The administration has been looking for lifeboats for Americans trapped in old ACA exchanges. One project is to expand “association health plans,” on Association Health Plan (AHPs), that let employers team up to offer coverage. But the fine print in the proposed Labor Department rule is causing concern and needs to be cleaned up.
Whether the new rule will let association health plans set prices based on risk, which is how insurance is supposed to work. The point of the rule is to let businesses enjoy the flexibility that large employers have under a law known as Erisa. Under the ACA bigger businesses have fared much better than those stuck in the small group market, which is heavily regulated.
Labor proposed the rule earlier this year, and the problem comes in the finer points of its “nondiscrimination” details. Some commenters say the language would block plans from pricing based on health status or past claims data. This is not about turning down individual workers with cancer. No one is talking about firing the guy with multiple sclerosis to save money, which is illegal.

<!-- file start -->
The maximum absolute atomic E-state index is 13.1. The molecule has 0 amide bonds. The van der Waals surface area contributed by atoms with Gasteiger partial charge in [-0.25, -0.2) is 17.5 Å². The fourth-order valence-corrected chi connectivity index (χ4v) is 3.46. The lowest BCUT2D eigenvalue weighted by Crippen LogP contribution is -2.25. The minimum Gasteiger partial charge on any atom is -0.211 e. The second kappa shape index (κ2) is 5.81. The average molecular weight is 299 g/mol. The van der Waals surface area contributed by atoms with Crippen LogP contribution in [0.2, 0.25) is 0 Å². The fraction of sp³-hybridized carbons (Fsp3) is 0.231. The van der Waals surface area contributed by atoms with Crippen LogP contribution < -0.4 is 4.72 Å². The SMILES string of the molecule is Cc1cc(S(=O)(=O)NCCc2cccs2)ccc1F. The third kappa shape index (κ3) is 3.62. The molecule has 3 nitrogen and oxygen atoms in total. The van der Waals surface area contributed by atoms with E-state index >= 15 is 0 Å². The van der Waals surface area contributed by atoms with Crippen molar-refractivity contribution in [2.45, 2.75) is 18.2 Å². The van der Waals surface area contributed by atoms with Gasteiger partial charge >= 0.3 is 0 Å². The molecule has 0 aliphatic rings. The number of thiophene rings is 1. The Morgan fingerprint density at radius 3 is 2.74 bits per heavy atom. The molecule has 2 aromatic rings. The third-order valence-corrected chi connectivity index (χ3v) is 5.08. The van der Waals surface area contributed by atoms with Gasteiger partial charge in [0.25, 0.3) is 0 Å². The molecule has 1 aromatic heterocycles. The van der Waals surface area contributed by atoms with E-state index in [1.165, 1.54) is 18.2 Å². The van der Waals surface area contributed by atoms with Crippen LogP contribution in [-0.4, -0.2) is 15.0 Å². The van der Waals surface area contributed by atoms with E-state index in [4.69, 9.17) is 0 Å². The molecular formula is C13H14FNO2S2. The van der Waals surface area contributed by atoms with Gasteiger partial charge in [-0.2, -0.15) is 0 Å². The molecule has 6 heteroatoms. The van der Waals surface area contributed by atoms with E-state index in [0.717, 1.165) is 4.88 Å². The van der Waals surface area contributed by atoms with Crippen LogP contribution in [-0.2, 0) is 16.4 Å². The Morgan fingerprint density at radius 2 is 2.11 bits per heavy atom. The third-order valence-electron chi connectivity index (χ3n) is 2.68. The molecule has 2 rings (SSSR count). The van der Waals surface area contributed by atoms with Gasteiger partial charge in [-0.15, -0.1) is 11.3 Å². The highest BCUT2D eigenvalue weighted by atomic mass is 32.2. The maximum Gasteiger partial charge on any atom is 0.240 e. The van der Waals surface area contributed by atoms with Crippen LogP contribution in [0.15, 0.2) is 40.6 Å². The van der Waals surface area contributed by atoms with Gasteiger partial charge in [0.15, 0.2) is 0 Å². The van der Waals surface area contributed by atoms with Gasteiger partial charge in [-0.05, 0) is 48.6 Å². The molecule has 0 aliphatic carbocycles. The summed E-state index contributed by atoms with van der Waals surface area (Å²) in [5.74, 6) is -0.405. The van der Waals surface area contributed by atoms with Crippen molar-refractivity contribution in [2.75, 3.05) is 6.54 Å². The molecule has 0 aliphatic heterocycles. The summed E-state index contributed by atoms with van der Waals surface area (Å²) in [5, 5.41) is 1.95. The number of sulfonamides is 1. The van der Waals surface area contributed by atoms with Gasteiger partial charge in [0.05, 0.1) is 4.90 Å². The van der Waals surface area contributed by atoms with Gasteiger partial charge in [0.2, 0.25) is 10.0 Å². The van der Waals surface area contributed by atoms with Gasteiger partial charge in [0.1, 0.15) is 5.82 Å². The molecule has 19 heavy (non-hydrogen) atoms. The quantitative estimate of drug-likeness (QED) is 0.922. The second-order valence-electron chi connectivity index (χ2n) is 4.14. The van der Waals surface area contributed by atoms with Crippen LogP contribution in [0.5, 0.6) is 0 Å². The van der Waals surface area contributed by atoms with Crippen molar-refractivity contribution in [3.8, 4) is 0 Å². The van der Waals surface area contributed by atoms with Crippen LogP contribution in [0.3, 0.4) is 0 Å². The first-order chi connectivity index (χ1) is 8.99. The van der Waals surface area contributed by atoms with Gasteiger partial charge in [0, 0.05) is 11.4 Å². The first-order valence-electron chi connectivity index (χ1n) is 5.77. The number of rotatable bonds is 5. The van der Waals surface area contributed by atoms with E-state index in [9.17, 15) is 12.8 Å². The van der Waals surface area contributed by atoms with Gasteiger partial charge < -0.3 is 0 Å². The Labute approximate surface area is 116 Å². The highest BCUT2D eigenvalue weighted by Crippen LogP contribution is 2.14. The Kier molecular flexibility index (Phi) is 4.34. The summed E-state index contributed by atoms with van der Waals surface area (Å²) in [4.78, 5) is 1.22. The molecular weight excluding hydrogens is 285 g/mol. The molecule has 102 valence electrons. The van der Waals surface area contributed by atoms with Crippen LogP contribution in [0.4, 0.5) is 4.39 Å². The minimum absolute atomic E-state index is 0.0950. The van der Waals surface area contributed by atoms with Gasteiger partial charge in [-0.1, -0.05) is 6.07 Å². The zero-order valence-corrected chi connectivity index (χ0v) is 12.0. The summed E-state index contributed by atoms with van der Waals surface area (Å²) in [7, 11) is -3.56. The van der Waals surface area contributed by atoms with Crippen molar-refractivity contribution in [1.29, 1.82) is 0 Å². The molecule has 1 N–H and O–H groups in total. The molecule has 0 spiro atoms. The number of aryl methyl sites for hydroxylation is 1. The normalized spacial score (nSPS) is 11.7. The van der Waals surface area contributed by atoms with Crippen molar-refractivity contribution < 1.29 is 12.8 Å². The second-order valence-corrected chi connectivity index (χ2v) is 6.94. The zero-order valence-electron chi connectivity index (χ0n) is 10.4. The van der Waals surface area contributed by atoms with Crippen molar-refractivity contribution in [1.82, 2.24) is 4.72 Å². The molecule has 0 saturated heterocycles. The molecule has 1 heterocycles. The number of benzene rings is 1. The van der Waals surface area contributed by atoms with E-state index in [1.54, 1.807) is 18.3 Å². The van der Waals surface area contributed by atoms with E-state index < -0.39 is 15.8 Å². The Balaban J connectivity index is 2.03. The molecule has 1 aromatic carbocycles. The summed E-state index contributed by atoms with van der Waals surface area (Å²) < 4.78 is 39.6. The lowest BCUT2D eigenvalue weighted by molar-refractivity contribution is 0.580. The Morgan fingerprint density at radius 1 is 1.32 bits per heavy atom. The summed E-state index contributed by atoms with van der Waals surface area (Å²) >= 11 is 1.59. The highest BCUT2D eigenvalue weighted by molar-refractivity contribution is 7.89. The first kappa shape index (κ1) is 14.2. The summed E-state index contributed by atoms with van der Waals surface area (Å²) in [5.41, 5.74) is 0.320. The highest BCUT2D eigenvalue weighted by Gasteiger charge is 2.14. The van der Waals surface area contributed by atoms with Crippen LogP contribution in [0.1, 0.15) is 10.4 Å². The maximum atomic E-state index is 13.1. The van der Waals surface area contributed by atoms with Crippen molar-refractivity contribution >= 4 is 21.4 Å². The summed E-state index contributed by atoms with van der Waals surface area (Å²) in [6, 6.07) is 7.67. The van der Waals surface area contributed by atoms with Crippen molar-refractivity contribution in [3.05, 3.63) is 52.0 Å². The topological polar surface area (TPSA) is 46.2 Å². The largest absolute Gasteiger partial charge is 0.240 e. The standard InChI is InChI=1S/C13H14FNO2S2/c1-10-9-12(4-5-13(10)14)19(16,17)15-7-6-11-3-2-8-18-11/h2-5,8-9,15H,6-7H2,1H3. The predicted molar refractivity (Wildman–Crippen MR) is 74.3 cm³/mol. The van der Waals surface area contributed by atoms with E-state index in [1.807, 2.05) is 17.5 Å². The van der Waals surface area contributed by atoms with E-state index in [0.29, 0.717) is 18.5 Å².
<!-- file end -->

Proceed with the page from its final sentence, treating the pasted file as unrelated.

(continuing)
The question concerns groups of employees. The health-privacy (HIPAA) law and the ACA let large employers “rate” groups of employees based on, say, health questionnaires, provided these people are grouped in ways that aren’t about health status. One example: A large company with a packing facility in Nevada can price that group differently from a call center on the East Coast. The plans won’t work without this rational pricing that reflects underlying reality. Yet the proposed Labor rule appears to preclude this.
The ACA also barred this kind of pricing in the small business market but added a subsidy to make up for the resulting disruption. TriNet (a health benefits company) states: The rule “not only puts AHPs at a disadvantage over large businesses as stated earlier, but it also puts AHPs at a disadvantage over the current ACA-mandated small group market.”
The draft rule could also damage existing group plans. A Wisconsin medical group runs one such plan that covers small practice physicians and their families. The society suggests that the rule’s “nondiscrimination provisions threaten the financial stability of existing AHPs and create structural issues that could lead to future insolvency.”
The point of the rule is to create a vibrant market, and the criticism hits the mark. Labor is reviewing comments on the rule, and it needs to fix the nondiscrimination provisions. The administration has made association plans a priority, and a bad outcome would make health markets worse.